A4. The labels reflect the differences in the population of men using Propecia and Proscar, which have different indications of use. Postmarketing cases of sexual dysfunction that continued after patients stopped using Propecia occurred in a younger population of men compared to cases reported with Proscar. Older men who reported sexual adverse events with Proscar, in general, also had concurrent medical conditions and were treated with medications that may affect sexual function.

Q5. Do all men experience sexual adverse events when using Propecia or Proscar?

A5. No. Only a small percentage of men using these drugs have experienced a sexual adverse event. The frequency of sexual adverse events is best obtained from controlled clinical trials. Analysis of these controlled clinical trials showed that during treatment with Propecia, 36 (3.8%) of 945 men had reported one or more adverse sexual experiences as compared to 20 (2.1%) of 934 men who did not receive Propecia (received placebo).

Sexual adverse events associated with Proscar use were identified in two clinical trials. This information is included in the Proscar label.  In one trial, these events were reported more frequently during the first year of treatment with Proscar as compared to men who received placebo.  In years 2-4 of the trial, there was no significant difference between treatment groups in the incidences of impotence, decreased libido and ejaculation disorder.

Q6. Has FDA notified healthcare professionals about the risk of sexual adverse events associated with finasteride use?

A6. FDA has notified healthcare professionals who would normally prescribe finasteride products—dermatologists, family practice professionals, internists and urologists—about FDA’s review of postmarketing reports and the label changes. This communication informs prescribers that FDA has not established a cause and effect relationship between finasteride and the sexual adverse events that continued after stopping drug use.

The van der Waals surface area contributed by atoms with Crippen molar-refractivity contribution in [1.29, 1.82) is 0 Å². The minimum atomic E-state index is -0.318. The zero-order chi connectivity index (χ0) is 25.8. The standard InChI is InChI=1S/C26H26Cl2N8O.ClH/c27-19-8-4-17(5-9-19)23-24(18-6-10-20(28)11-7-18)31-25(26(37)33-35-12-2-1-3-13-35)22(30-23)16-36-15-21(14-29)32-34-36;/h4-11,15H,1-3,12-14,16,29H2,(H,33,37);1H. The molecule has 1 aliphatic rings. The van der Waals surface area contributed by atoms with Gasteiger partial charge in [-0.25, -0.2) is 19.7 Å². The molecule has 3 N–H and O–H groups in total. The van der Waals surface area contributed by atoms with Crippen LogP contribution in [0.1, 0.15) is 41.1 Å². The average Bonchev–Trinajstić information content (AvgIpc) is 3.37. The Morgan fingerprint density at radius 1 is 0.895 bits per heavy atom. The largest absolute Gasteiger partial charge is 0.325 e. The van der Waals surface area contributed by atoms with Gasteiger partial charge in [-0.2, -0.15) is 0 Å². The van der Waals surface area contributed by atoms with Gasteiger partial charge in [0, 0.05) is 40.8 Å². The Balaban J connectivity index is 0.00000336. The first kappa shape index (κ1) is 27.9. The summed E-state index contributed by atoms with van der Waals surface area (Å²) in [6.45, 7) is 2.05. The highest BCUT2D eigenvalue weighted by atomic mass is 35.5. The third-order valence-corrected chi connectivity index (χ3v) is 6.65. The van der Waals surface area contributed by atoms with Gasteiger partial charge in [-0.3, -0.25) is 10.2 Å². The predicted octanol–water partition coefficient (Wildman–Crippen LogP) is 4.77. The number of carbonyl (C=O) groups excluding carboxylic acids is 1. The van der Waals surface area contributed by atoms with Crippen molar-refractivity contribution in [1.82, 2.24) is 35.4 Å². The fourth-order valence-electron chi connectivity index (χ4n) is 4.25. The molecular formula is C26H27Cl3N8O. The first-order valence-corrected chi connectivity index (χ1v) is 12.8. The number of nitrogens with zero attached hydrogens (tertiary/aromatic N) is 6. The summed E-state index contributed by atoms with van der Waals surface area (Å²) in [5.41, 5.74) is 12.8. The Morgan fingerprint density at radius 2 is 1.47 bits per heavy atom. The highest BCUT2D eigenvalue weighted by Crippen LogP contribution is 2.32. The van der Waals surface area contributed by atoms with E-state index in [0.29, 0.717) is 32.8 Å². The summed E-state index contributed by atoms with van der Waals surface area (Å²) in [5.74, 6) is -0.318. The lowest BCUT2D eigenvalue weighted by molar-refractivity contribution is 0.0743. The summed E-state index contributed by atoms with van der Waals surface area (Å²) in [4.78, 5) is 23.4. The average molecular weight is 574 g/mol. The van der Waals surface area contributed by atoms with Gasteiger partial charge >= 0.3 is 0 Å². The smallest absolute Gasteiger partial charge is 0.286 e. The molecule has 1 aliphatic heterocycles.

Q7. I am currently taking Propecia or Proscar. What should I do?

A7. If you have questions or concerns, you should consult your health care provider to discuss the risks and benefits of the medication as they specifically apply to you. Do not stop taking your medication without first consulting with your health care provider.

FDA believes that finasteride remains a safe and effective drug for its approved indications. Healthcare professionals and patients should consider this new label information when deciding the best treatment option.

Q8. How do I report an adverse event to the FDA?

A8. Patients and healthcare professionals should report adverse events experienced with Proscar or Propecia to the FDA MedWatch program. You can reach MedWatch at 1-800-332-1088, report online at MedWatch Online, or submit your report using regular mail and postage-paid FDA Form 3500.”

Propecia Lawsuit / Proscar Lawsuit

Because many men used these drugs unaware of the true risk for sexual side effects, many Proscar lawsuits and Propecia lawsuits have been filed.  If you or a loved one used one of these drugs and suffered sexual side effects, you may be entitled to significant financial compensation.  For a free, no-obligation case consultation, contact our team of Proscar lawyers and Propecia lawyers at the information provided below.  We have the experience, resources, and skills required to win the justice you deserve.

(855) 452 – 5529

justinian@dangerousdrugs.us